“All the parents are furious about this issue,” said Shirley Wang, of Torrey Hills, who has enrolled her daughter in a SAT prep course this summer at a cost of nearly $3,000.
The decision by management of Summa Education to part ways with CEO Chris Hamilton was announced in a March 1 email to families. The school has locations in Carmel Valley and Rancho Bernardo, and current enrollment is 883 students.
The school’s action has led to the establishment of a Facebook page called “Bring Back Mr. Hamilton!” as well as an online petition asking the school to change its decision. On Sunday, disgruntled parents met with new CEO Lori Todd and other school officials at the school’s Carmel Valley office.
According to a Facebook post about the meeting, some 100 parents and students crammed into the lobby, and over the two-hour meeting, they “pleaded loudly and passionately to bring back Mr. Hamilton in any capacity! It was made abundantly clear by the new CEO that Mr. Hamilton would NOT be returning to Summa. No reasons were proffered for his departure except for ‘business issues’ that surfaced over a 3 month period.”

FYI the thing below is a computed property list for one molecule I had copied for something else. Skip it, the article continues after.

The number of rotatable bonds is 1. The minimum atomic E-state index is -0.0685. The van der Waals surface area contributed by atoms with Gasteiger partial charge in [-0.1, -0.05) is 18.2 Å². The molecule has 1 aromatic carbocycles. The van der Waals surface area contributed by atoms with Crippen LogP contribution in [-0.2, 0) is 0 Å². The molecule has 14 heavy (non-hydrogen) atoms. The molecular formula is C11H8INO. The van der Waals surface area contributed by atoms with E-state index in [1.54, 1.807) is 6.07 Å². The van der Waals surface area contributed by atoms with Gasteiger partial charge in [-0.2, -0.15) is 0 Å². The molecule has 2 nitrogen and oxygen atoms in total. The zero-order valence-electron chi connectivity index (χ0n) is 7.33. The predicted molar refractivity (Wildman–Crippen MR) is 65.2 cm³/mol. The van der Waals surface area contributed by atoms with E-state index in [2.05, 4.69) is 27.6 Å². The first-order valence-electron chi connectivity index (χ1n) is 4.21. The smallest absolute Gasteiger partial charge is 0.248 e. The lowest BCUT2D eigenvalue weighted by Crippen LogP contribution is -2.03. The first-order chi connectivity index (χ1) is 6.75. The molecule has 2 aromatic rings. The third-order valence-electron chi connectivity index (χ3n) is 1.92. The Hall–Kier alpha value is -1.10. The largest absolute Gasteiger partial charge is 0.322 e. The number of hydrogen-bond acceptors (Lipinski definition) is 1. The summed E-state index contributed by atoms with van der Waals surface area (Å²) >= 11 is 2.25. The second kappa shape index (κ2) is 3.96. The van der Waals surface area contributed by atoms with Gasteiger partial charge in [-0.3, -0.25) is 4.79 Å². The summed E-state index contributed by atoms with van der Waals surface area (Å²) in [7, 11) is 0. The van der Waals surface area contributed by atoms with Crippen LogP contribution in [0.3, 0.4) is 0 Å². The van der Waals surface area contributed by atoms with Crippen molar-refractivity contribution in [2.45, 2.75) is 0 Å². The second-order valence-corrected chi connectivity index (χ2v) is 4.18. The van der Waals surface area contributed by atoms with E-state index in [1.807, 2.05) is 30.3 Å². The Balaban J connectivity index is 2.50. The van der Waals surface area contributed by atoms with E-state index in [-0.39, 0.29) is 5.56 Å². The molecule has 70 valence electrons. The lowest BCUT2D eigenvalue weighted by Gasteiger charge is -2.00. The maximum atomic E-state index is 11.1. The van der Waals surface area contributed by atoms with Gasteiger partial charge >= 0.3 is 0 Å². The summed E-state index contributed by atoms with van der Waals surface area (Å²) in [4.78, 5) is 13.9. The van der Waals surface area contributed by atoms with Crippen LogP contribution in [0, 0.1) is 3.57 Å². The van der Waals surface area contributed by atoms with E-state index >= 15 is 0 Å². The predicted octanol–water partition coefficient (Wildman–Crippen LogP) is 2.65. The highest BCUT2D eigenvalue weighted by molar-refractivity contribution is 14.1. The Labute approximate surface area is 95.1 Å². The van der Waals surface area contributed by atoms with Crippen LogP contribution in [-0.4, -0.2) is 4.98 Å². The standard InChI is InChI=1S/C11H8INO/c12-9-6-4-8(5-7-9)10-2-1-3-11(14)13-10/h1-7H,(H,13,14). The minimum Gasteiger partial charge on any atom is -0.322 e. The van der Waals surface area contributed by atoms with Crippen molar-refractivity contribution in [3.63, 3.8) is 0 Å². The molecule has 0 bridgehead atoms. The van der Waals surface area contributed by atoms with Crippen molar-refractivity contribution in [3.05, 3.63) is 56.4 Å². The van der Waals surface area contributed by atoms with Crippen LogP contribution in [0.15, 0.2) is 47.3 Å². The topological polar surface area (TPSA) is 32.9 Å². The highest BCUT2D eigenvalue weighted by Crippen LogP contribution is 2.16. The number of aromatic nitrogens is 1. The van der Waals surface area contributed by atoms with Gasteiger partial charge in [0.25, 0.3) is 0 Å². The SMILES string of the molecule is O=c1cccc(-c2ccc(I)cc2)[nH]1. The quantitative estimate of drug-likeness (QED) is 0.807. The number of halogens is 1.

Todd acknowledged that what she had to say to families Sunday was “not what they wanted to hear” because Hamilton won’t be coming back to Summa, and she declined to state a reason for Hamilton’s dismissal. “We cannot discuss internal personnel matters.”
But she said every other staff member, including teachers, counselors and office workers, will remain with the school, and Summa will continue to use the same techniques and teaching materials. The school has offered refunds to those who have already enrolled and, so far, no one has actually asked for their money back because of Hamilton’s departure, Todd said.
“It is the same Summa with one absence — it is a key absence — but Summa is not one person,” she said.
Wang and other parents, however, attributed much of Summa’s success to Hamilton, who ran the school and also worked directly with students as a teacher and counselor.
Since the school was founded in 2011, Hamilton said, 27 Summa students scored perfect 2400s on the SAT college admissions test. He said students who have gone through Summa’s program boosted their SAT scores by 500 to 700 points, or even 1,000 points, and also were admitted to prestigious universities. But Hamilton’s influence seemed to go beyond test scores.